Swans: For those unfamiliar with the Swans brand, they are a Chinese OEM speaker driver manufacturer for some time now and, in these days, cater mainly to the DIY community. They've not too recently decided to take the plunge into designing cabs and speakers for multimedia use. The D1010 we have here today is but one example of the plethora of offerings the make has available.
Build wise, these speakers are the lightest of the lot; (probably) solely because these are not bi-amped like the other two speakers. The wood-veneered MDF panels also appear to be a bit thinner than the other two and is a bit prone to fingerprint smudging. As a powered option, you'll have to make do with its proprietary 4-connector pin and sleeve speaker interconnect to daisy the main (right) speaker to the secondary (left) (unlike with Audioengine's or Aktimate's offering, which uses binding posts). Input is via a pair of RCA sockets on the rear panel of the master speaker. A volume control is also found on the left (right, when the drivers are facing you) side of the master speaker. Potential areas of user upgradability include: IEC (Figure 8) power connectors, and input interconnect cables.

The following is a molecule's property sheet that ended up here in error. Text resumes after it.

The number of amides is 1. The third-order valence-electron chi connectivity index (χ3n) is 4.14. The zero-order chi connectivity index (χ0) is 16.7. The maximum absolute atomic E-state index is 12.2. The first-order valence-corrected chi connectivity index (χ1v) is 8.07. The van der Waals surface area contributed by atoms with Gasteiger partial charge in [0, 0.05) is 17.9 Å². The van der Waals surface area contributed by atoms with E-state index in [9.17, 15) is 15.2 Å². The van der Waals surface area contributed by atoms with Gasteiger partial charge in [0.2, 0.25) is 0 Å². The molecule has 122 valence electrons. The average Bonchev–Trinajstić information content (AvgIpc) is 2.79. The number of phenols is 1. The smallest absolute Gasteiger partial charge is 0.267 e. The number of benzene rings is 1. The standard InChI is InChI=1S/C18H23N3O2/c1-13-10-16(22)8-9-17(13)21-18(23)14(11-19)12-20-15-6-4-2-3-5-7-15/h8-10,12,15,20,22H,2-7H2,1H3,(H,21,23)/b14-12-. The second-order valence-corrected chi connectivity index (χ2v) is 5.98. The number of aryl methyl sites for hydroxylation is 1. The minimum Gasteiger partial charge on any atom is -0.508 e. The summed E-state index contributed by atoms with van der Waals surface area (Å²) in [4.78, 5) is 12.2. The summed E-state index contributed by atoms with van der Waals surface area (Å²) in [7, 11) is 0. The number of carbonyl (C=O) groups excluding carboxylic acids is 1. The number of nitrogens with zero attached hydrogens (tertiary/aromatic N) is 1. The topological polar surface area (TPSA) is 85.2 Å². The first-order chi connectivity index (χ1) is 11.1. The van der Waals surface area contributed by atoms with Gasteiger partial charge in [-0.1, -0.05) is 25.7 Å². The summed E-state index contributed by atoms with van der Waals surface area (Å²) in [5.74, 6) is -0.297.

Sound wise, the Swans captures quite a lot of detail from the DAC and reflects its aural signature pretty well. However, I do regretfully report that this is a pair of speakers that are not truthfully neutral. There is quite a bit of lower-mid and mid-treble colouration (a bit of a boxy sound) arising from a slight mid and upper-bass hump. And speaking of bass, (as expected) we don't get much sub-bass out of the tiny 3.5" polypropylene drivers but mid-bass isn't the monotone nonsense you'd get with lesser speakers. The mid-range, however, loses out on dynamics and transients and isn't really capable of delivering the pacey, lively sound from the GT40. Whatever that's left, however, is capable of delivering volumes of information on instrument and vocal textures, soundstage (almost being Grado-like with soundstage here), warmth as well as generally usable vocal/instrumentation separation without squeezing everything into an incoherent lump.
Overall, a decent entry level speaker. There are plenty of attributes that one would desire more from these, which it balances out by giving some levels of fidelity that entry users would love. So as a first step of departure from your generic Logitechs and Altec Lansings, this is a good start.